Rise of Elegance and Brutality
Yamamoto has been working mainly paintings, focusing on abstract concepts such as symbols, images, representations, and repetition of history. However, from this exhibition, along with his first sculpture works, he engages more specific and social activity such as cultural imperialism, masochistic and self-pitiful view of local history (Jigyakushikan) and post-war Japanese culture..
Born in 1994, almost 50 years after the end of the war, and raised in Japan, Yamamoto is of a generation that has lost its sense of ownership of the war. Yamamoto, who grew up in a situation where postwar oppression became more normalized and invisible, and a sense of crisis itself was lost, seems to be responding to past art history by expressing the present day in a straightforward manner, in contrast to the sensationalist excesses and history-exposing approaches of past contemporary art and there is a more urgent atmosphere.
Ultraman, the symbol of superhumanity, is stuck in what appears to be self-bondaged which depresses sign of the negative aspects of the history of denim as a sex symbol in modern America, such as the massacre of American Indians during and the Chinese Exclusion Act which happened during the California Gold Rush, all wrapped up.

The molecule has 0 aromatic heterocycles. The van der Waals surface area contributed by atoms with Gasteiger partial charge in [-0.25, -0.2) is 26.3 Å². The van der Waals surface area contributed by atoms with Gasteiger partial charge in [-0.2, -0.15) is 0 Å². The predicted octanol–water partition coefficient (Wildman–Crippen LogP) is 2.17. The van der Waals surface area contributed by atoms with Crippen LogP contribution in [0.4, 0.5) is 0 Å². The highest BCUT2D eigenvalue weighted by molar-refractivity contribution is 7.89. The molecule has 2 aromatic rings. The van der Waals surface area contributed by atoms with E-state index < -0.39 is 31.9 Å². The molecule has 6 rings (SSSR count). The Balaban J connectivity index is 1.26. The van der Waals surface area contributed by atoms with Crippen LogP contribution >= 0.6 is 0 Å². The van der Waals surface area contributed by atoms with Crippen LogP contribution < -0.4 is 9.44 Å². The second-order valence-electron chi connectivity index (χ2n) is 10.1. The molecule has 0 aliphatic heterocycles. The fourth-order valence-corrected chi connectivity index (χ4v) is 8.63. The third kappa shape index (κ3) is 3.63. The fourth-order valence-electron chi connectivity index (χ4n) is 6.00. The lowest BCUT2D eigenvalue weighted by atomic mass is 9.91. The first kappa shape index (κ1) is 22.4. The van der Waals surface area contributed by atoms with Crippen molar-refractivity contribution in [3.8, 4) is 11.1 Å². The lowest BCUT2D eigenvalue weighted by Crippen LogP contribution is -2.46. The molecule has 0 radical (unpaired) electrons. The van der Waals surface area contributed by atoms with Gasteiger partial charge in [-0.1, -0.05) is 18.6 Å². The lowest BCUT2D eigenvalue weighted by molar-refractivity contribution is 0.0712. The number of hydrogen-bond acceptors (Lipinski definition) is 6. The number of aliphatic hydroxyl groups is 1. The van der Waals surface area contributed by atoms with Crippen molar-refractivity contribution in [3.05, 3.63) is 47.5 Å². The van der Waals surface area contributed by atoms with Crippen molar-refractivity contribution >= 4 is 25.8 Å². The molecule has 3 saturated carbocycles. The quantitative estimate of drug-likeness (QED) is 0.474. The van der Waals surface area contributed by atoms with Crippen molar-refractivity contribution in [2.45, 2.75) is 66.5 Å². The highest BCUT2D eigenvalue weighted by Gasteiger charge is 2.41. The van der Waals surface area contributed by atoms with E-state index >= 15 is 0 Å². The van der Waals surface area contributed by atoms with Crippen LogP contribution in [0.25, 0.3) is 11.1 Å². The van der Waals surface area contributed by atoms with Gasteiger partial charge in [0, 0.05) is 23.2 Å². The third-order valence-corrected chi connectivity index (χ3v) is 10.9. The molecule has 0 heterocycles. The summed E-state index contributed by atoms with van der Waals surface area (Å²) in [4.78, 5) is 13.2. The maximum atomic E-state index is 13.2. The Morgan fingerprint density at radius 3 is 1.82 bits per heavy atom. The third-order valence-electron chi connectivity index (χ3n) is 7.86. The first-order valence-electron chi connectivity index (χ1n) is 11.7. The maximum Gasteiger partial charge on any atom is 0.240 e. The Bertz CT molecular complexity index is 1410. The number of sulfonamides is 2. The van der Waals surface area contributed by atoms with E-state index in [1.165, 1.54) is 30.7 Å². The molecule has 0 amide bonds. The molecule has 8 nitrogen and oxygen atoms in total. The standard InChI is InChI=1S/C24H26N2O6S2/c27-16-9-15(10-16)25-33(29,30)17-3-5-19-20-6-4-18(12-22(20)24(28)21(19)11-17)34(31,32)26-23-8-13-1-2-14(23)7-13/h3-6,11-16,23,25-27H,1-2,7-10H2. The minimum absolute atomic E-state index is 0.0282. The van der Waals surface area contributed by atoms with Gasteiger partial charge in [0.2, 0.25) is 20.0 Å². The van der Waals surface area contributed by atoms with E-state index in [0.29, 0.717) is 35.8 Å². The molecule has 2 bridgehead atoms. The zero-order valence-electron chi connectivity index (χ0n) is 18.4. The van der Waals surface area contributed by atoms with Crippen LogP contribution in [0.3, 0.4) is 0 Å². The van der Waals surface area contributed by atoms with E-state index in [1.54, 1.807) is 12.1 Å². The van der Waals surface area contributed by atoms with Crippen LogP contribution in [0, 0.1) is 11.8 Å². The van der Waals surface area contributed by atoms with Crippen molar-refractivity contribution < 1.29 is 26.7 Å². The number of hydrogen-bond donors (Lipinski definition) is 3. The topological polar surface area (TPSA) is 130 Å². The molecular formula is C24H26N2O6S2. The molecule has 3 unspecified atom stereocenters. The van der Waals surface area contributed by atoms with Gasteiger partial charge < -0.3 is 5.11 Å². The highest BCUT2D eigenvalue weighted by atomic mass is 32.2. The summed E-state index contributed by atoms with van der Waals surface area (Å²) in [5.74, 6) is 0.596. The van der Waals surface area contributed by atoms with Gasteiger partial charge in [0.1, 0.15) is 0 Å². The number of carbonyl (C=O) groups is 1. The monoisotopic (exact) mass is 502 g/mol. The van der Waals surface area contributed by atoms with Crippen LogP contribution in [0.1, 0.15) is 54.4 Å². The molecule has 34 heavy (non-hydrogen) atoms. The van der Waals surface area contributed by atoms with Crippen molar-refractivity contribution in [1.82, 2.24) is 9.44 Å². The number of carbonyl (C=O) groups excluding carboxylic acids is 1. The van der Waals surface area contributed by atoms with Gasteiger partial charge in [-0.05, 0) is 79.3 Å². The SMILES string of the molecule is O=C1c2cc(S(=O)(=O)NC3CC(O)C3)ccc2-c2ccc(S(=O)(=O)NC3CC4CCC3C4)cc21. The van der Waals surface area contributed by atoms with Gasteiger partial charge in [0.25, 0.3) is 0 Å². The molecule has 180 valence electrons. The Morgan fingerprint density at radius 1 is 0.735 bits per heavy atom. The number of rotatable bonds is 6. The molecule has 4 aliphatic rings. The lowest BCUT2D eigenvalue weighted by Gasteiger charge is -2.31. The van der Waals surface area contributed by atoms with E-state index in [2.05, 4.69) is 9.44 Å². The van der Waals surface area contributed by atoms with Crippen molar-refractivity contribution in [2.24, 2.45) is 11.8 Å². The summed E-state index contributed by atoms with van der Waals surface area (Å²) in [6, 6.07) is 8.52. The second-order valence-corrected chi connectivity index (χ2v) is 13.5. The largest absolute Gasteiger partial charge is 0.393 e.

On the floor, where many dolls of unknown nationality are lying around in a haphazard manner, dreaming of becoming superhuman while wearing head-bags and vacantly imitating Ultraman’s fighting poses. And the walls are covered with paintings referencing the most important artists in contemporary art in United States.
This juxtaposition seems to accentuate Yamamoto’s cold sense towards the snobbish realm of contemporary art, which is prolonged and historicized by the arbitrariness of its own nature.
While he is sympathizing himself to Ultraman rolling on the floor.